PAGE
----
Midgette was a panelist on a discussion held by WQXR, New York’s classical music radio station, which sought to cast the entire episode as a matter of public relations management. For WQXR, the “crucial point” emerging from Lisitsa’s banning was that “orchestras and arts organizations find themselves walking a fine line with protecting their brand when they engage an artist with controversial views.”

Midgette told the broadcast, “The orchestra decorously cited distasteful Tweets and Lisitsa, who is a very savvy social media person, went on the warpath and said ‘free speech’. Because the Toronto Symphony didn’t come out and cite the tweets they were talking about, and because Lisitsa was able to marshal opinion on her side, this has developed into a kind of cause célèbre and people are jumping to conclusions based on inadequate information.”

As well as illustrating the utter contempt for basic democratic rights in such privileged circles, the presentation of an embattled TSO being overwhelmed by Lisitsa and her ill-tempered followers is utterly false. The truth is that the TSO’s cowardly capitulation was in line with the Canadian ruling elite’s confrontational course towards Russia over Ukraine. The Conservative government of Stephen Harper has been one of Kiev’s most outspoken supporters on the global stage, a stand that has been strongly endorsed by the opposition parties and the corporate elite. In alliance with the very same reactionary forces targeting Lisitsa, Canada’s government has backed efforts by the Ukrainian Canadian Congress (UCC) to supply weaponry to the Ukrainian army and ultranationalist volunteer battalions.

On Tuesday, Harper went further, announcing plans to send 200 Canadian troops to western Ukraine to train the Ukrainian armed forces and National Guard units alongside US forces. The National Guard in particular is overwhelmingly composed of far-right and openly fascistic militias.

Thus in bowing to the pressure from the right-wing ultranationalist Ukrainian-Canadian and Ukrainian groups, including the UCC and EuroMaidan Press website, the TSO was genuflecting to forces that enjoy considerable influence within Canada’s ruling elite.

Articles published by EuroMaidan Press, it should be noted, were cited in press accounts as evidence of Lisitsa’s apparently offensive language without any comment on the source of such allegations.

One such article, dated 12 December 2014, makes clear that the banning of Lisitsa was the result of a campaign orchestrated by these elements. The article, entitled “High culture merges with terrorism,” commented on a previous protest at a Lisitsa concert in Pittsburgh the website had organised, “Complaints about the hiring of Ms. Lisitsa had previously been e-mailed to the Pittsburgh Symphony management, principal donors and local media.” The article then concluded, “Ukrainian communities might be interested to greet Ms. Lisitsa at her upcoming concerts in Quebec, the Netherlands, Paris, Washington, Leipzig, London, Cincinnati, Stockholm and in April, 2015 with the Toronto Symphony.”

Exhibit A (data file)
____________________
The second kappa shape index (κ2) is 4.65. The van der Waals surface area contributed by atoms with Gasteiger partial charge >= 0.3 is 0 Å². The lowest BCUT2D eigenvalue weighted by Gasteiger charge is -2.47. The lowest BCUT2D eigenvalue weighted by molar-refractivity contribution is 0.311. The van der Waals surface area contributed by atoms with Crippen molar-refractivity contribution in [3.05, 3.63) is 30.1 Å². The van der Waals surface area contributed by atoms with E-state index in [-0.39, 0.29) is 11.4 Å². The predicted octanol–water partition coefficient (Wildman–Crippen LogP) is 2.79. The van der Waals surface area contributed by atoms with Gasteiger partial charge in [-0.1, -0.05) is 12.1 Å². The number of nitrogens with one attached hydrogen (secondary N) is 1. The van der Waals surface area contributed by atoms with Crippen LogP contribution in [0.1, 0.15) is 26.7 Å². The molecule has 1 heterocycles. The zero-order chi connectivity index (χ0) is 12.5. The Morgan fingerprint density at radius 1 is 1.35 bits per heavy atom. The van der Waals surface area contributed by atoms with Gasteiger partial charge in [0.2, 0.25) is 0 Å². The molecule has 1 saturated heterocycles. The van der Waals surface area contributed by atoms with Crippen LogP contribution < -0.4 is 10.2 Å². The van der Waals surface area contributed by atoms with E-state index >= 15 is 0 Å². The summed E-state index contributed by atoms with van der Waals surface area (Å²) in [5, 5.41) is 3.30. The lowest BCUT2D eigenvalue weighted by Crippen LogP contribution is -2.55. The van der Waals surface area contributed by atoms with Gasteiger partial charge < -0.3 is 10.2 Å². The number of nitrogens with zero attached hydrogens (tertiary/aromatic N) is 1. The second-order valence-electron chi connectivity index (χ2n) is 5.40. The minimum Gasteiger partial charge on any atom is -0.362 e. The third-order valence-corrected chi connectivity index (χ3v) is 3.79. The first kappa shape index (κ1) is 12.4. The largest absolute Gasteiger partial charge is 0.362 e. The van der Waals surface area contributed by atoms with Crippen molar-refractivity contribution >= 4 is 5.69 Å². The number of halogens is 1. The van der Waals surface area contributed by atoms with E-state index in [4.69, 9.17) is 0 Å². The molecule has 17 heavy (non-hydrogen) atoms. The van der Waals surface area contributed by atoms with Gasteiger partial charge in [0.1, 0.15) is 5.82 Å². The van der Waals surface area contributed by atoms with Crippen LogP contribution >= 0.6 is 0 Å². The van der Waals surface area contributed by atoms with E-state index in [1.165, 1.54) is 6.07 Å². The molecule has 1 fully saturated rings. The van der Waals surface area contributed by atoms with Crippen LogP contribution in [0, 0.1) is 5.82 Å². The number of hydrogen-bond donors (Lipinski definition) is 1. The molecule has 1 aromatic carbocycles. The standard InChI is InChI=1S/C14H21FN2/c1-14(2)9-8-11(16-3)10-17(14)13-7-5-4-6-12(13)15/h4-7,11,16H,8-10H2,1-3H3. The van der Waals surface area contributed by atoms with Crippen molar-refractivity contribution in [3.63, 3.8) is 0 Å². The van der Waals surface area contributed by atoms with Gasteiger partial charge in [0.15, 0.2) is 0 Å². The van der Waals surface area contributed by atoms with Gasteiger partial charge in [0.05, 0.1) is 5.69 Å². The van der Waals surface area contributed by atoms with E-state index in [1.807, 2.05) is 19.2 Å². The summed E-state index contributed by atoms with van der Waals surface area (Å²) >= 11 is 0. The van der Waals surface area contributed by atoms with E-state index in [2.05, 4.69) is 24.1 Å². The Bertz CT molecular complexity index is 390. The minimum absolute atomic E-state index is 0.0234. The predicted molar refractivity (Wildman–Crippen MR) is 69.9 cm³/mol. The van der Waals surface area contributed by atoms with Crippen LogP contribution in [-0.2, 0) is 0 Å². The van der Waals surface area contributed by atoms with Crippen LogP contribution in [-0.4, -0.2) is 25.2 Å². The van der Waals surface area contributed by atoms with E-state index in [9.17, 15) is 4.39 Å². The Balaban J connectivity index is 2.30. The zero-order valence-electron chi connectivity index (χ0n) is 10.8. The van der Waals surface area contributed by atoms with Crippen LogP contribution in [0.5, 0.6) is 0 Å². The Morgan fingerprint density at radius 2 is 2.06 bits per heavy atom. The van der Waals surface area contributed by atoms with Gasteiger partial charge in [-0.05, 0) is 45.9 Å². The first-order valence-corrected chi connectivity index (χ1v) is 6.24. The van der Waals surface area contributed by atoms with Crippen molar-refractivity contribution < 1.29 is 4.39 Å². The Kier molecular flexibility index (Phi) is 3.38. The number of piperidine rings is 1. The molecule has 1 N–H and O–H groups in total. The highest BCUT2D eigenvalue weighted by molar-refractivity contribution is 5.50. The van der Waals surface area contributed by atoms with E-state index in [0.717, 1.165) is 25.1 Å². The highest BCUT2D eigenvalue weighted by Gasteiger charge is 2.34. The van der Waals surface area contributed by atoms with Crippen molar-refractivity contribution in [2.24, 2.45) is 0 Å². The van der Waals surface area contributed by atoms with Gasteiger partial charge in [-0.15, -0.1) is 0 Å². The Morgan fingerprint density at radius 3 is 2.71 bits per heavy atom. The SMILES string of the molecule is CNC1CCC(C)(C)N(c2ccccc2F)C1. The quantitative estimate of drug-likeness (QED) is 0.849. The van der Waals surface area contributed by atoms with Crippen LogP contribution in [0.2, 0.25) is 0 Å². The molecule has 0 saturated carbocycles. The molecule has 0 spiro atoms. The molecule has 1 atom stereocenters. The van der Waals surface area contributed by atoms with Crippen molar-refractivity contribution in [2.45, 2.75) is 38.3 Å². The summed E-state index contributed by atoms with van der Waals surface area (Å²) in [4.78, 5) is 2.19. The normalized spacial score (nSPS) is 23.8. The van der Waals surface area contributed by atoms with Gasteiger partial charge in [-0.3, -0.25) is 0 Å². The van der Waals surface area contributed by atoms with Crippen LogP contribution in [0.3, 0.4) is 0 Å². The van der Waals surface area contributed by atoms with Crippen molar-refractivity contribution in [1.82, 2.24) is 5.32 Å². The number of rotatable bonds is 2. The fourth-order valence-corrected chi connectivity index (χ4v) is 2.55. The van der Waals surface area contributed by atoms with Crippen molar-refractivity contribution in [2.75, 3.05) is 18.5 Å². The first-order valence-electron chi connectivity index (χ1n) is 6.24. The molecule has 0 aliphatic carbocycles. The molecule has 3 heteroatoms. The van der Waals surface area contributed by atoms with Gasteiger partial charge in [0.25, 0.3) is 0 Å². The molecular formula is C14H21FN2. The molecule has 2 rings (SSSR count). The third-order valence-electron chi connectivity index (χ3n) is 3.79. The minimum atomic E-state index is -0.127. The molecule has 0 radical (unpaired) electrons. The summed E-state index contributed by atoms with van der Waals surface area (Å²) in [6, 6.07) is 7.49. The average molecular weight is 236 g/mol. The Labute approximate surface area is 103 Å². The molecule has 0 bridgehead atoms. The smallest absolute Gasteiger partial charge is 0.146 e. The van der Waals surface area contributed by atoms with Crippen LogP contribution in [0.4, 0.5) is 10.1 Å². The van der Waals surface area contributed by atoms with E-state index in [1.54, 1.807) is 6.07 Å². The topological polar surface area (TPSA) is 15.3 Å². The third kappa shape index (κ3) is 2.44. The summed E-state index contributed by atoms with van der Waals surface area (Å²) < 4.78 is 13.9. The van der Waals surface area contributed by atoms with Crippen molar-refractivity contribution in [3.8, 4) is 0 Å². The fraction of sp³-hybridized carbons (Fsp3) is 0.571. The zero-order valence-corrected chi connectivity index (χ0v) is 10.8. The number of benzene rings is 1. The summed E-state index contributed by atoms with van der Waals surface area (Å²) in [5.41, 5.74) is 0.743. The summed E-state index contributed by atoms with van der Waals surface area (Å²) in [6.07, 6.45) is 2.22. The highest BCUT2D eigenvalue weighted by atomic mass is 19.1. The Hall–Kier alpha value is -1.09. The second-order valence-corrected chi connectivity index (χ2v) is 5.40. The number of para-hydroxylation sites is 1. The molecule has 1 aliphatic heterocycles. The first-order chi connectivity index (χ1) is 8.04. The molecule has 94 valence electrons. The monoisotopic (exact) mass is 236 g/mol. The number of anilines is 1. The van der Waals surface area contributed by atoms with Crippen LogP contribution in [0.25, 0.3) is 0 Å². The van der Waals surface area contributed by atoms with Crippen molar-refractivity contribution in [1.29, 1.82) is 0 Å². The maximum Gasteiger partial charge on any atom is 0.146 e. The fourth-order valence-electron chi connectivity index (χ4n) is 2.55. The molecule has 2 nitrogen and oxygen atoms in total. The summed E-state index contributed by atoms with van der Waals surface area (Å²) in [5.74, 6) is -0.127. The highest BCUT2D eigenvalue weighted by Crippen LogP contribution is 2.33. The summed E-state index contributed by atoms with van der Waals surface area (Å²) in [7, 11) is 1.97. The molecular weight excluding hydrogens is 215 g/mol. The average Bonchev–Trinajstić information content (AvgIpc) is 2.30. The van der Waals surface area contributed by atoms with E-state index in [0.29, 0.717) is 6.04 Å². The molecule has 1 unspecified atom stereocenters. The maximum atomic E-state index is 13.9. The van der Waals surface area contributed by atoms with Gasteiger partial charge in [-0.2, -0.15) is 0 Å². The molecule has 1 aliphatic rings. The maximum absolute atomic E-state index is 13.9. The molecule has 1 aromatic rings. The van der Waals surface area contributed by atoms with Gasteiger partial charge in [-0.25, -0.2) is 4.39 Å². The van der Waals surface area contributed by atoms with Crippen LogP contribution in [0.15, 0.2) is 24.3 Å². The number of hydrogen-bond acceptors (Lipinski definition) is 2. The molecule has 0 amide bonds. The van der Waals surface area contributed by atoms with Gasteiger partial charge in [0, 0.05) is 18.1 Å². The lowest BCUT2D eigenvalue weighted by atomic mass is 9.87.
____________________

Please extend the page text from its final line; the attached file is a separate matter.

Melanson, by his own admission, acknowledges that the complaints over Lisitsa’s appearance were first made in December, suggesting a direct connection with the EuroMaidan piece.

According to information released by Lisitsa, the TSO responded to pressure from a large donor to drop her concert. She provided the Globe and Mail with an image of an email from her agent dated 28 February in which the agent wrote that the anonymous donor was prepared to “pull his sponsorship” for the orchestra. The TSO has denied this.

Stewart Goodyear, who the TSO initially sought to call in as a replacement for Lisitsa, has also provided information about how the TSO attempted to keep him in the dark over the reason for the cancellation of Lisitsa’s performances. Goodyear recalled speaking with TSO management twice, on the Thursday and Saturday prior to the breaking of the story, and no mention of the reason for Lisitsa’s cancellation was made. Only after he had signed his contract was he informed of the circumstances. The Rachmaninoff concerto was ultimately struck from the programme.

In contrast to the dismissive attitude taken by most media commentators on the implications of banning an artist as a result of their political views, the comments sections of many articles on Lisitsa were full of angry denunciations of the move. “Can she play the piano?” asked one reader on WQXR. “If so, what difference do her personal opinions make? Are we going to censor everyone who offends us?” Another wrote, “The TSO, by persecuting an artist for deviating from the consensus of warmongering media propaganda, has renounced the right to be considered an artistic organization. It has defined itself as a political organ.”